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Wednesday, Nov. 23, 2011 03:32 pm

Letters to the Editor 11/23/11

Immigration vs Jobs, Arts and World Aids Day

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Reader argues that job growth isn’t keeping up with population growth, so immigration is “assuring the economic expulsion of our children.”

IMMIGRATION VS. JOBS

Regarding “Three strikes and you’re in: Immigrants as the solution, not the problem,” by James Krohe Jr., Nov. 10: In the first decade of the 21st century (2000 through 2009), employment levels only increased by 3.2 million, while the non-institutionalized civilian population grew by 28 million. As a percentage of population growth over employment growth, this was the worst decade in Bureau of Labor Statistics historical data.

The breakdown of working-age (under 65) to retirement-age (over 65) is also interesting; 1 million new jobs went to the working-age population, while 2.2 million jobs went to the retirement-age population. This put the employment growth levels at 5 percent for the working age population, which grew by 22.2 million. Retirement age employment levels increased by 38 percent, with a population growth of 5.8 million.

Prior to the economic meltdown and the subsequent loss of some 8 million jobs, the decade in question was already on track to be the worst in Bureau of Labor Statistics historical records. Employment levels had grown by 11,953,000 with population growth of 24,795,000. The employment-level growth statistic was 48 percent as of June 2008.

Our current immigration policy is assuring the economic expulsion of our children, because a condition of most immigrant visas is the requirement to remain employed.

Steve Kritzer
Los Angeles



ARTS ENCOURAGER

Awesome article [see “The Pharmacy offers a unique prescription for local art,” by Scott Faingold, Nov. 10]. I hope the show goes well. The amazing part of all of this is that this is what the city needs for the next generation of artists to foster their skills. Becoming a part of a community is what makes an artist challenged to do more. Criticism is the elixir to good art that keeps getting better and better. I wish the artists good luck with the show and all that follows. With skill, experience, compassion and an eagerness to grow, no luck will be needed. And they have all of those elements of success. There will be more shows I am sure. Keep it going!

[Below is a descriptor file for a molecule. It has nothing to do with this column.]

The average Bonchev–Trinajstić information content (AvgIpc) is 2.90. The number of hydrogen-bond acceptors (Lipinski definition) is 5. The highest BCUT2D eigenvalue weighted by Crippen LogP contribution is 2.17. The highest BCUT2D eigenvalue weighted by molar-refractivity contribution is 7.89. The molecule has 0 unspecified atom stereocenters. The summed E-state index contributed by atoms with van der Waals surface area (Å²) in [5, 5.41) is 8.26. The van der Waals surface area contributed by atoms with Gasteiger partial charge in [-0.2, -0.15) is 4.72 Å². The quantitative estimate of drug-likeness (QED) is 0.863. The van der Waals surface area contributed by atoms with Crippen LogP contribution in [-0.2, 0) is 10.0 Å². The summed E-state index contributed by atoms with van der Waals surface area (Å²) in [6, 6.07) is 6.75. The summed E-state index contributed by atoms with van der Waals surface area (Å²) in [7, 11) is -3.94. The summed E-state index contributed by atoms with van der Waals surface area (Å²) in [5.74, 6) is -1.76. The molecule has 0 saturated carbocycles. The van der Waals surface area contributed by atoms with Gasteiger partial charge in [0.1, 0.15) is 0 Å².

Michael Mayosky
Springfield



WORLD AIDS DAY

People who weren’t yet born when AIDS first emerged are today most at risk for becoming HIV positive – an alarming development that underscores how essential awareness is, especially as we approach World AIDS Day, Dec. 1.

From 2006 to 2009, the national Centers for Disease Control and Prevention (CDC) reported that the HIV incidence rate for Americans between 13 and 29 years old increased by about 21 percent. In fact, most of the new HIV infections reported in this country involve people under 30.

Americans under 30 have never known a world without AIDS. At the same time, they’ve never really known a time when effective treatment for HIV and AIDS wasn’t available.

This hasn’t always been the case. As this disease turns 30, we need to ensure that people – especially younger people – remain aware of AIDS and how to prevent it.

Let’s not forget that each year about 56,000 Americans become infected with HIV, according to the CDC, and that more than 14,000 Americans with AIDS die.

Thanks to more effective and more available treatments, more Americans who have HIV and AIDS are able to live. The CDC estimates this number at more than 1 million nationwide.

Regularly testing people most at risk for HIV – and then providing antiretroviral drugs for HIV/AIDS patients – dramatically reduces the number of new infections.

Preventing HIV is not complicated. If you’re sexually active, get tested. Don’t use IV drugs or share needles. Abstain or practice safer sex. With preventive care, patients and their health care providers can fight and manage this disease and slow its spread.

But we can’t allow today’s more effective treatments to make us complacent or ambivalent, or to lessen our resolve to find a cure.

Dr. Sam Ho, M.D.
Chief medical officer UnitedHealthcare
Cypress, Calif.

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